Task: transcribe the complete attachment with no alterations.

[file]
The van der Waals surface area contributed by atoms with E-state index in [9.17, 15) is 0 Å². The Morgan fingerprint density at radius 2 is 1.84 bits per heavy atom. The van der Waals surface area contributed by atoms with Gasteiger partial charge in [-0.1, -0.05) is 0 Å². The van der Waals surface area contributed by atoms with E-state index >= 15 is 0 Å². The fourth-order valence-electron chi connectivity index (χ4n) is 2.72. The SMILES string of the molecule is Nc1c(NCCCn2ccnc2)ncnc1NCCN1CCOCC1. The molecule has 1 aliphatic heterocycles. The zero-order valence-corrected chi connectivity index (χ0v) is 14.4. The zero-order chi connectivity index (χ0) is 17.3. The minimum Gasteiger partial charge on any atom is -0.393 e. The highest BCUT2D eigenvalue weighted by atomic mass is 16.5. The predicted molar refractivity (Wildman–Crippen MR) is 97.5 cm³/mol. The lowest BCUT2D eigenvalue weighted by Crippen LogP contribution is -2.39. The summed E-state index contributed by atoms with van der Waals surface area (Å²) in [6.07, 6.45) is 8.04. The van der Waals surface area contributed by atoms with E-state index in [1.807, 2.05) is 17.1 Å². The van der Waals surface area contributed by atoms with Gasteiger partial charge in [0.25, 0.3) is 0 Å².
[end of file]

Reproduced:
The van der Waals surface area contributed by atoms with E-state index in [9.17, 15) is 0 Å². The Morgan fingerprint density at radius 2 is 1.84 bits per heavy atom. The van der Waals surface area contributed by atoms with Gasteiger partial charge in [-0.1, -0.05) is 0 Å². The van der Waals surface area contributed by atoms with E-state index >= 15 is 0 Å². The fourth-order valence-electron chi connectivity index (χ4n) is 2.72. The SMILES string of the molecule is Nc1c(NCCCn2ccnc2)ncnc1NCCN1CCOCC1. The molecule has 1 aliphatic heterocycles. The zero-order valence-corrected chi connectivity index (χ0v) is 14.4. The zero-order chi connectivity index (χ0) is 17.3. The minimum Gasteiger partial charge on any atom is -0.393 e. The highest BCUT2D eigenvalue weighted by atomic mass is 16.5. The predicted molar refractivity (Wildman–Crippen MR) is 97.5 cm³/mol. The lowest BCUT2D eigenvalue weighted by Crippen LogP contribution is -2.39. The summed E-state index contributed by atoms with van der Waals surface area (Å²) in [6.07, 6.45) is 8.04. The van der Waals surface area contributed by atoms with E-state index in [1.807, 2.05) is 17.1 Å². The van der Waals surface area contributed by atoms with Gasteiger partial charge in [0.25, 0.3) is 0 Å².